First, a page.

IT WAS that glorious dandy Quentin Crisp who said: “If at first you don’t succeed, then failure may be your style.” I think he may have been on to something. Perhaps we might need to accept failure as part of a more general pattern of life and Christian ministry — and, just perhaps, it can become our teacher.
The perfect body, career, and family are dangled in front of us, even though we know that these images of perfection can’t really be true. Why? Because life gets in the way, and we seem almost programmed to fail.
The crumb of comfort is that every book of the Bible is alive with failure and disappointment. Failure is the proving-ground of all the great Bible characters — and they fail in a spectacular fashion. We start with the incident with the apple in the garden, and things go pretty much downhill from there. What is perhaps most surprising are the creative ways that characters in scripture find to fail. Samson and David have moral failures. Cain and Abel implode after a family breakdown. There is also spectacular stupidity — indeed, stupidity on a grand scale.
IF WE scroll forward to today’s world, the pattern of failure is remarkably unchanged. Pride still comes before a fall. But what if failure wasn’t — isn’t — the worst thing that can happen to us?
It is hard to think this way when you are in the middle of a major cock-up: we need a bit of perspective to appreciate the riches offered by getting it all wrong, by losing. Judy Murray spoke recently about the importance of competition in sport, especially for the young. It is competition that teaches us that we sometimes fail, and that drives us on. But I think this is only part of the importance of failure.
Failure is the curative to personal exceptionalism and, possibly, false pride. Failure pinpricks the inner voices that tell us that we could conquer the world if only we tried a bit harder; that we are “gifted”. In fact, we would all be a lot happier if we accepted our averageness and our ordinariness. So often we attribute our successes to our own brilliance, when in fact we just happened to be the right person at the right time. Just about anyone could have made a success of that business, that family, or that church if they had had the same support and breaks as we had. This brings us back to the Bible.
CHRIST’s followers — the lions and lionesses who gave birth to the Church — were a distinctly flawed bunch. We need look no further than Peter as the grand embodiment of redeemed failure. In today’s world, he would surely be cancelled. After all, he denied God three times. Why did it happen? He was scared, yes. But, also, he always wanted to be liked. We see it later in his ministry, too. He didn’t want to look silly in front of a young woman in the garden of the High Priest’s house. Suddenly facing a moment of truth, he reverts to his default setting and says “It wasn’t me.”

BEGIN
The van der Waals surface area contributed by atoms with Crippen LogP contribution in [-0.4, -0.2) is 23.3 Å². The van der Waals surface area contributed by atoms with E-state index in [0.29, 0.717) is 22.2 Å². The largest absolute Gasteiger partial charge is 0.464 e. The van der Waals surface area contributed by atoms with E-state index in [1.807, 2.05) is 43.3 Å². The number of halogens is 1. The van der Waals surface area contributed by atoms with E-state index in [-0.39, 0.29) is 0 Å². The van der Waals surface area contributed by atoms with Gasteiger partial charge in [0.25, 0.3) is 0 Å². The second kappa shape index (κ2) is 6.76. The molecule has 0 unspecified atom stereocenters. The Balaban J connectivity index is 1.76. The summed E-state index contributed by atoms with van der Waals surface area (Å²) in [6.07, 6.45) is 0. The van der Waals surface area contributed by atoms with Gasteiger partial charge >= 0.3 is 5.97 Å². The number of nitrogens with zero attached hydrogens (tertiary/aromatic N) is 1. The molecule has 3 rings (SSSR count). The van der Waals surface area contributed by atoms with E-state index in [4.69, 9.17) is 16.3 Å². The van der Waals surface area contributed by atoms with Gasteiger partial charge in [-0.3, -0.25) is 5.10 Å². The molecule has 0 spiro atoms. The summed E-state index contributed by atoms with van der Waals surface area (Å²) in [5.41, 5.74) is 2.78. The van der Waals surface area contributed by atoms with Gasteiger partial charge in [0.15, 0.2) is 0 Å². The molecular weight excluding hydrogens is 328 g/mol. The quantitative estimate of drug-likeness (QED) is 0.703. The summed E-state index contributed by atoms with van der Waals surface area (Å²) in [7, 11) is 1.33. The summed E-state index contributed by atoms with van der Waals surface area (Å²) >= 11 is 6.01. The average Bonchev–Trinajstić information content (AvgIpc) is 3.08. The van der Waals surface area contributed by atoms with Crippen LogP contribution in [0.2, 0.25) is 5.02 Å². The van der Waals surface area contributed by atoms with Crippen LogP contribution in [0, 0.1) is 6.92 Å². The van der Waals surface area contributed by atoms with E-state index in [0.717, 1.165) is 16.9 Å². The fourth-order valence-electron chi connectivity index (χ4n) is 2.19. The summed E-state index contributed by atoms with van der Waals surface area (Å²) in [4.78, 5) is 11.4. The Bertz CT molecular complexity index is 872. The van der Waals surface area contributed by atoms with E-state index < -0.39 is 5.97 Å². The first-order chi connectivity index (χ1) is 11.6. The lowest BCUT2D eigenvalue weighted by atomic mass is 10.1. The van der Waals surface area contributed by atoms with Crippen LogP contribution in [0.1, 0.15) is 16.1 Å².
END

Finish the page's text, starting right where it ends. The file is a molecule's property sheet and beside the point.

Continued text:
Today, he would be cast into the outer darkness reserved for other public cowards and turncoats. But that isn’t what happens as part of the world of Jesus. Instead, Peter is gently rehabilitated. He still has weaknesses, still makes mistakes; but the mistakes are no match for the love of God.
I HAVE a strong feeling that our mistakes as Christians and Christian leaders are much more important than our successes. Indeed, every shiny and successful ministry needs a big old failure, to combat pride and perfectionism.
This brings me to my own spectacular failure, and how it changed my life for the better. I was running a very successful brand agency, and, for about six years, everything I touched seemed to turn to gold. This is one of the classic spawning-grounds for failure, because it encourages us to think that we know better than everyone else. On the spur of the moment, I bought a fishing shop in Bridlington — because it seemed like a good idea, and how hard could it be to turn it around? Well, I made every mistake in the book. Two years later, we closed, and I was a poorer and wiser man.
And yet I am oddly glad. The failure made me look closely at myself and my pride. It made me turn to God, and say sorry — and mean it. It was the turning-point when I decided to take my faith seriously, and began to journey to ordination. Had the shop succeeded, I would have been insufferable; and it would have set me up for some even grander failure in the future.
TO MANY, Christ’s time on earth looked like a mission failure, but that was part of what St Paul calls Christ’s “emptying” of himself. He ended up dying a criminal’s death on the cross. The Church itself would take centuries to grow from a small sect. At the time, it was the Roman emperors, with their gold and their armies and their power, who modelled success. But no: there was another chapter to come, of course.
We are promised that, in the upside-down world of God, the last will be first. Note that: will. It is ominous for those who have all the power and apparent success now. As St Paul puts it, “God’s foolishness is wiser than human wisdom, and God’s weakness is stronger than human strength.”
One day, the last — the losers, the drop-outs, the ill, the sad, the lonely, and the poor — will be leading the parade. Thank God, is what I say.
The Revd Steve Morris is Vicar of St Cuthbert’s, North Wembley, in the diocese of London.